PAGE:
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Riot Act

The Riot Act is an old piece of English legislation allowing certain officials to declare any assembly of more than twelve persons to be unlawful and order the assembly to disperse within one hour on pain of death. Most sources say it was enacted in 1715, but it was actually enacted in 1714 and went into effect in 1715. This was a period of insurgency in England.

To invoke the Act, the following words had to be read by a "justice or justices of the peace, or by the sheriff of the county, or his under-sheriff, or by the mayor, bailiff or bailiffs, or other head-officer, or justice of the peace of any city or town corporate":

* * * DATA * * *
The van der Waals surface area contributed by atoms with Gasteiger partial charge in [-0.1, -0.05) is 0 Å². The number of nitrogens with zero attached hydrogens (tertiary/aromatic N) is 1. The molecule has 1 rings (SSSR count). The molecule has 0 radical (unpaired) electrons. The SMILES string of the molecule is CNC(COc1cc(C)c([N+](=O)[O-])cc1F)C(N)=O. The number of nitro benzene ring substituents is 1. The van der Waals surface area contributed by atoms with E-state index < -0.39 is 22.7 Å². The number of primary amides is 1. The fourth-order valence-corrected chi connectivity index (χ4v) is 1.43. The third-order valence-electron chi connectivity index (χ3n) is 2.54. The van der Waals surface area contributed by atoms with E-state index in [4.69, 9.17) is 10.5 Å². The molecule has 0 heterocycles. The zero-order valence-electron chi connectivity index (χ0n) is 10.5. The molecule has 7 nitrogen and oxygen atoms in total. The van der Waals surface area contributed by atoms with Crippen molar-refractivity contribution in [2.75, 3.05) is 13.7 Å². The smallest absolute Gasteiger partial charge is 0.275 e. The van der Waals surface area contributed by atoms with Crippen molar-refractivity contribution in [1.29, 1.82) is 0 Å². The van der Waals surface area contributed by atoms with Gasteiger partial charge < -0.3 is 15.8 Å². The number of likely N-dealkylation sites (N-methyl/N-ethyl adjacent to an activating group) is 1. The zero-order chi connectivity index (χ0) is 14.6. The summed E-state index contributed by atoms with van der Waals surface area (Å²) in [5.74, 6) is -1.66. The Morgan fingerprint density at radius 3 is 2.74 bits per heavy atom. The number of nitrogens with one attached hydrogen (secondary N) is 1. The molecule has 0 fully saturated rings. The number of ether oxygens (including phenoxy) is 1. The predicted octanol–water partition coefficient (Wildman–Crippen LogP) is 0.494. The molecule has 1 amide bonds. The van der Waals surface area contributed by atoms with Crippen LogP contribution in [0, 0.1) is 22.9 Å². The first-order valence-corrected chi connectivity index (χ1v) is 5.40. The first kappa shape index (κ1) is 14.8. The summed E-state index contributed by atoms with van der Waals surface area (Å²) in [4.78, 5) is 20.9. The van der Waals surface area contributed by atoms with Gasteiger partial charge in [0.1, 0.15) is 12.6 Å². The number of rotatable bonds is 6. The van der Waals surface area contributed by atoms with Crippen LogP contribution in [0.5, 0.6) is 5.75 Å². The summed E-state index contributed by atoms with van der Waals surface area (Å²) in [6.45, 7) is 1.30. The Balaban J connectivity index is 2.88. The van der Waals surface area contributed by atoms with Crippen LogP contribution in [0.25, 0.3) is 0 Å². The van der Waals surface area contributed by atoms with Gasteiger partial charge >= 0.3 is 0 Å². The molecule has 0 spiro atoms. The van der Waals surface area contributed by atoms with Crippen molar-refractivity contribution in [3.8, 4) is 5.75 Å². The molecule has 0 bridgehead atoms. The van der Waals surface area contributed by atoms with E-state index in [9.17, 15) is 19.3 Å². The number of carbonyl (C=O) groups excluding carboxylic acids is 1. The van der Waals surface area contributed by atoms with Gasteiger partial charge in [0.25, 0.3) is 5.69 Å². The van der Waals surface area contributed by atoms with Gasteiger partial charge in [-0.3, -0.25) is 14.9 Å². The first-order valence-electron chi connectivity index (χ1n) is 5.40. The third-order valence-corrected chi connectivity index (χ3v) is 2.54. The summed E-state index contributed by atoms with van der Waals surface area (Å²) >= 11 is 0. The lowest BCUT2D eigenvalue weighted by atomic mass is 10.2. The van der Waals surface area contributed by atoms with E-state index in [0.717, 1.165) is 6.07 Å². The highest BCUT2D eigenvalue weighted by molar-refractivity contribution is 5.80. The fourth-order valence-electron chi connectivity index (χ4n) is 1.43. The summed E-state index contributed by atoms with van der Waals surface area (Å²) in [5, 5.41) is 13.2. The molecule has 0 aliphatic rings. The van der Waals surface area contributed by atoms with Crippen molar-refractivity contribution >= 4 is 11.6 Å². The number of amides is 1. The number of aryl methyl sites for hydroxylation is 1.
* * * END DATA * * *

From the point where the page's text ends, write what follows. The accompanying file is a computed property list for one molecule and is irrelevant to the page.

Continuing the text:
Our Sovereign Lord the King chargeth and commandeth all persons being assembled immediately to disperse themselves, and peaceably to depart to their habitations or to their lawful business, upon the pains contained in the act made in the first year of King George for preventing tumultuous and riotous assemblies. God save the King.

Because the Riot Act was passed during the Colonial period it was inherited by many British colonies. The Act was repealed in Britain in 1973 but a modified version lives on in Canada under sections 64-69 and 33 of the Criminal Code. This Riot Act is similar, but requires rioters to dismiss within 30 minutes and substitutes life imprisonment for the death penalty. A "riot" is defined in the Criminal Code as "an unlawful assembly that has begun to disturb the peace tumultuously".

The expression "to read the riot act" comes from the real Riot Act and means to severely reprimand, as in "I was late for work again, the boss really read me the riot act!".